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Germany, France and Italy suspend AstraZeneca vaccinations

Germany, France and Italy suspend AstraZeneca vaccinations
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Germany, France and Italy became the latest European countries to suspend use of the AstraZeneca COVID-19 vaccine, citing concerns of potential blood clots even though the World Health Organization has said no such link exists.

Monday's announcements come on the heels of Denmark, Iceland, Ireland and Norway previously hitting pausing, similarly citing reports that individuals inoculated with the AstraZeneca vaccine were becoming ill, and some were dying.

French President Emmanuel MacronEmmanuel Jean-Michel MacronThe Hill's Morning Report - Presented by Facebook - All US adults can get vaccine; decision Friday on J&J vax France imposes travel restrictions on four countries to keep out coronavirus variants Macron: Russian presence at Ukraine border is 'absolutely counterproductive and unacceptable' MORE, at a news conference Monday, said the country was suspending shots until at least Tuesday afternoon, when the European Medicines Agency will announce recommendations regarding the vaccine, The Associated Press reported.

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Macron said he hopes the country will be able to continue inoculating individuals with AstraZeneca again “soon.”

AstraZeneca has said there is no evidence linking its vaccine to blood clots. The British pharmaceutical company released a statement on Monday after it reviewed 17 million vaccines administered in Europe, saying it found no increased risk of "pulmonary embolism, deep vein thrombosis or thrombocytopenia" in any groups.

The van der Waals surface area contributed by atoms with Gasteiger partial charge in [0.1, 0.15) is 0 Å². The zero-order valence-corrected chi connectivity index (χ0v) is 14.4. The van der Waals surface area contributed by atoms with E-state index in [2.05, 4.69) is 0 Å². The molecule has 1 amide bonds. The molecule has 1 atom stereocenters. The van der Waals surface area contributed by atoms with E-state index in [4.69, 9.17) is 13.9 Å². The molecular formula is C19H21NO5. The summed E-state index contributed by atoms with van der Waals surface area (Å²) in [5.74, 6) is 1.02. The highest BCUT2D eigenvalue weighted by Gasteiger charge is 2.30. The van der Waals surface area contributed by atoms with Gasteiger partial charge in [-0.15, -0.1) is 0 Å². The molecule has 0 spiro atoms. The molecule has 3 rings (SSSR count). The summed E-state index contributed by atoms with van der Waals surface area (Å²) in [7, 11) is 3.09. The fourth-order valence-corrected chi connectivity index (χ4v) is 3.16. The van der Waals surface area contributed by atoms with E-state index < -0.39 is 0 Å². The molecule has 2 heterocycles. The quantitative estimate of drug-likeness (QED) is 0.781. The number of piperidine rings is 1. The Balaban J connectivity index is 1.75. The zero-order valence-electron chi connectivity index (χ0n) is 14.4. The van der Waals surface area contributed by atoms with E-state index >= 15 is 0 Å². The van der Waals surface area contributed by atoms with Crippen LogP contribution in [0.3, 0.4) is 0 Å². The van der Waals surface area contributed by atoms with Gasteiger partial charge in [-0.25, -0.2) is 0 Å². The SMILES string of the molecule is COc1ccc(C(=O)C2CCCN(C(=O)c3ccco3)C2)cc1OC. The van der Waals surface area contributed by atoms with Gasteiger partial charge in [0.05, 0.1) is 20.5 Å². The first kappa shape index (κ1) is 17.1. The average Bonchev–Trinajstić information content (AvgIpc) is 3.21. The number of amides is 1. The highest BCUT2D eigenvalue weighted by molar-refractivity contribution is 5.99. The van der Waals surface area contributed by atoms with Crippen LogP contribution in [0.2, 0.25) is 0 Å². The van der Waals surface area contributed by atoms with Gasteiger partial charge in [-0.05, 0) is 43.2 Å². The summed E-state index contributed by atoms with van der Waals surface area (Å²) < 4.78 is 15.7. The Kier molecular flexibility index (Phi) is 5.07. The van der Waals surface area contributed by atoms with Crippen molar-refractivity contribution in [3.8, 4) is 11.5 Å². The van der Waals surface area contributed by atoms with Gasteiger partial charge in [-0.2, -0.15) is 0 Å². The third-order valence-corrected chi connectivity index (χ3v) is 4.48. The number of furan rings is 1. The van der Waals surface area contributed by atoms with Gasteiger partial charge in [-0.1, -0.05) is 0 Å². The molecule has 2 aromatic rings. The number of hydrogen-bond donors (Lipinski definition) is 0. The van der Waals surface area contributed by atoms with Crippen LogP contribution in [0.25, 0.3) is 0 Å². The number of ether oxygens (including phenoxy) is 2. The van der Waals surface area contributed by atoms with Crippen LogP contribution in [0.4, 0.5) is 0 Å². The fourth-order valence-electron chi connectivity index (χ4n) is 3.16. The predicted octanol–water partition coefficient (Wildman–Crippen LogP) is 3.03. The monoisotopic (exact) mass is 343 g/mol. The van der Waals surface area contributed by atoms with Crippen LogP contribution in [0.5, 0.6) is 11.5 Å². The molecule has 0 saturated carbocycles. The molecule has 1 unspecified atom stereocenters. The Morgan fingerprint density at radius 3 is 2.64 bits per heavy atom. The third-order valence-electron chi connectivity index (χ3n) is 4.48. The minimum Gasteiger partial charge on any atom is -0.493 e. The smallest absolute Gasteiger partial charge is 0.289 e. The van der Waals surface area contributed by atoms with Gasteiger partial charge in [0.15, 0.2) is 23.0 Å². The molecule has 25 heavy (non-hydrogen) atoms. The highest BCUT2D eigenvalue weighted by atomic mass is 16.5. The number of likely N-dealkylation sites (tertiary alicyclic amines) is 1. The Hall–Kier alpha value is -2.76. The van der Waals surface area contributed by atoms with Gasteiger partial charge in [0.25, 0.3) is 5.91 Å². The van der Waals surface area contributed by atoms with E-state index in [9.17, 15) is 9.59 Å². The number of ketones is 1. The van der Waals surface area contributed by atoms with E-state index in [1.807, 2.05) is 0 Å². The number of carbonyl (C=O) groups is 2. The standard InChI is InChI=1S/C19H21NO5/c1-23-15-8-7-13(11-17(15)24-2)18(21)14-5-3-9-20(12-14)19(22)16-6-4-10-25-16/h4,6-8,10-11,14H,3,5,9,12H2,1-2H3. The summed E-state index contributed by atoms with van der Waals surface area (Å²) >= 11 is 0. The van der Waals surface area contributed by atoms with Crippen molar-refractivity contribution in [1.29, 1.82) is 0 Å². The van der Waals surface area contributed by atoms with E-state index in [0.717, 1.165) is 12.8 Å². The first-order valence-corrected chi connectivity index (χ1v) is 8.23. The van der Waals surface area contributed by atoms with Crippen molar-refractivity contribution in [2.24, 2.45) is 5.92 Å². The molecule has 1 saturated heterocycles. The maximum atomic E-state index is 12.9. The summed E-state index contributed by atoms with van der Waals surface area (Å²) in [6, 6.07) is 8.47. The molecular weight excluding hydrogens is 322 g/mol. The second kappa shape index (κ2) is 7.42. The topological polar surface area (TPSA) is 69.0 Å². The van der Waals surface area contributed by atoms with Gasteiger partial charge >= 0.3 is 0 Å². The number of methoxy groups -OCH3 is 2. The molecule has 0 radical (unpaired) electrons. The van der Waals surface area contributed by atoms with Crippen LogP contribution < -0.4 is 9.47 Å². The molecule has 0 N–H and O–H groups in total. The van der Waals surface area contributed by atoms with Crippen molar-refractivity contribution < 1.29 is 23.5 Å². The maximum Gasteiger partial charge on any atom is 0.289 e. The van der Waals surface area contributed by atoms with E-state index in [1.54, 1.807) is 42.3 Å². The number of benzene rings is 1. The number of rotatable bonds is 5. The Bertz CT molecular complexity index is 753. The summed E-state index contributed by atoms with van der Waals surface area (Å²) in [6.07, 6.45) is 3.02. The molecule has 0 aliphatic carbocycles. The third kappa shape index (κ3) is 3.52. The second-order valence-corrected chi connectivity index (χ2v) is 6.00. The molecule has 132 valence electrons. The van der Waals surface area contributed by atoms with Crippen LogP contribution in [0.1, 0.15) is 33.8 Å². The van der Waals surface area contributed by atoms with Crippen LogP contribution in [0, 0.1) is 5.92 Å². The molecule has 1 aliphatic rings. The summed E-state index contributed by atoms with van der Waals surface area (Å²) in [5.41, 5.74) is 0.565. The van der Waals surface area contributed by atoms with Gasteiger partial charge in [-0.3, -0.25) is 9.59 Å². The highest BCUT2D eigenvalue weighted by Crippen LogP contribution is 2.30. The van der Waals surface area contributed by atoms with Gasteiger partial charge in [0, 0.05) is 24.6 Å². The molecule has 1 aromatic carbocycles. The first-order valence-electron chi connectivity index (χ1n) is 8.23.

The European Medicines Agency on Monday also released a statement backing the vaccine, saying its benefits for preventing COVID-19 and any associated hospitalizations and death outweigh the risks of any side effects.

The agency noted that thousands of people in the EU develop blood clots annually for different reasons, and the number of people who have developed blood clots after vaccination "seems not to be higher" than in the general population.

The agency has been investigating the reports, and its safety committee has called an emergency meeting for March 18 to discuss the findings and "any further actions that may need to be taken."

The World Health Organization on Friday said there is no link between the AstraZeneca vaccine and blood clots.

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The Hill has reached out to AstraZeneca for comment.

AstraZeneca has not yet applied for vaccine authorization in the U.S.

Updated at 2:55 p.m.